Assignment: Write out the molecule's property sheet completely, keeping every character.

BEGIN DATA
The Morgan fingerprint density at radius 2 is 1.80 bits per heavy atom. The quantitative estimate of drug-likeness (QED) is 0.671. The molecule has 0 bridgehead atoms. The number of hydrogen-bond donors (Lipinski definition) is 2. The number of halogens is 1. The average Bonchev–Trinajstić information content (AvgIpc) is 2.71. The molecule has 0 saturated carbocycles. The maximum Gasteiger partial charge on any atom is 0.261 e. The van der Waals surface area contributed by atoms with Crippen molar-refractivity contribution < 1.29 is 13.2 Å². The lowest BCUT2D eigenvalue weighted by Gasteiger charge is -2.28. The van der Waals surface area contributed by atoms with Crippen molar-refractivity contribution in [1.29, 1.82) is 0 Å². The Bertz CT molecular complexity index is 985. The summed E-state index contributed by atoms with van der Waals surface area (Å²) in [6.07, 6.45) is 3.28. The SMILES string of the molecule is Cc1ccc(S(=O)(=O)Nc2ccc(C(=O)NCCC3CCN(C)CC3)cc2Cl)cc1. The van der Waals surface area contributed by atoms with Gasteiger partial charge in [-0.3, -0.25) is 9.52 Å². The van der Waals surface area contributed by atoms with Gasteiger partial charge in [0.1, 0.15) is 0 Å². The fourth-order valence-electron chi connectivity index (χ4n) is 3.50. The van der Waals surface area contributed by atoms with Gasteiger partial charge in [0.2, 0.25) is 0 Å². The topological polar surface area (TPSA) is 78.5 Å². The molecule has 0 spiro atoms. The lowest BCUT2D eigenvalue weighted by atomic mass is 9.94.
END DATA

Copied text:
The Morgan fingerprint density at radius 2 is 1.80 bits per heavy atom. The quantitative estimate of drug-likeness (QED) is 0.671. The molecule has 0 bridgehead atoms. The number of hydrogen-bond donors (Lipinski definition) is 2. The number of halogens is 1. The average Bonchev–Trinajstić information content (AvgIpc) is 2.71. The molecule has 0 saturated carbocycles. The maximum Gasteiger partial charge on any atom is 0.261 e. The van der Waals surface area contributed by atoms with Crippen molar-refractivity contribution < 1.29 is 13.2 Å². The lowest BCUT2D eigenvalue weighted by Gasteiger charge is -2.28. The van der Waals surface area contributed by atoms with Crippen molar-refractivity contribution in [1.29, 1.82) is 0 Å². The Bertz CT molecular complexity index is 985. The summed E-state index contributed by atoms with van der Waals surface area (Å²) in [6.07, 6.45) is 3.28. The SMILES string of the molecule is Cc1ccc(S(=O)(=O)Nc2ccc(C(=O)NCCC3CCN(C)CC3)cc2Cl)cc1. The van der Waals surface area contributed by atoms with Gasteiger partial charge in [-0.3, -0.25) is 9.52 Å². The van der Waals surface area contributed by atoms with Gasteiger partial charge in [0.1, 0.15) is 0 Å². The fourth-order valence-electron chi connectivity index (χ4n) is 3.50. The van der Waals surface area contributed by atoms with Gasteiger partial charge in [0.2, 0.25) is 0 Å². The topological polar surface area (TPSA) is 78.5 Å². The molecule has 0 spiro atoms. The lowest BCUT2D eigenvalue weighted by atomic mass is 9.94.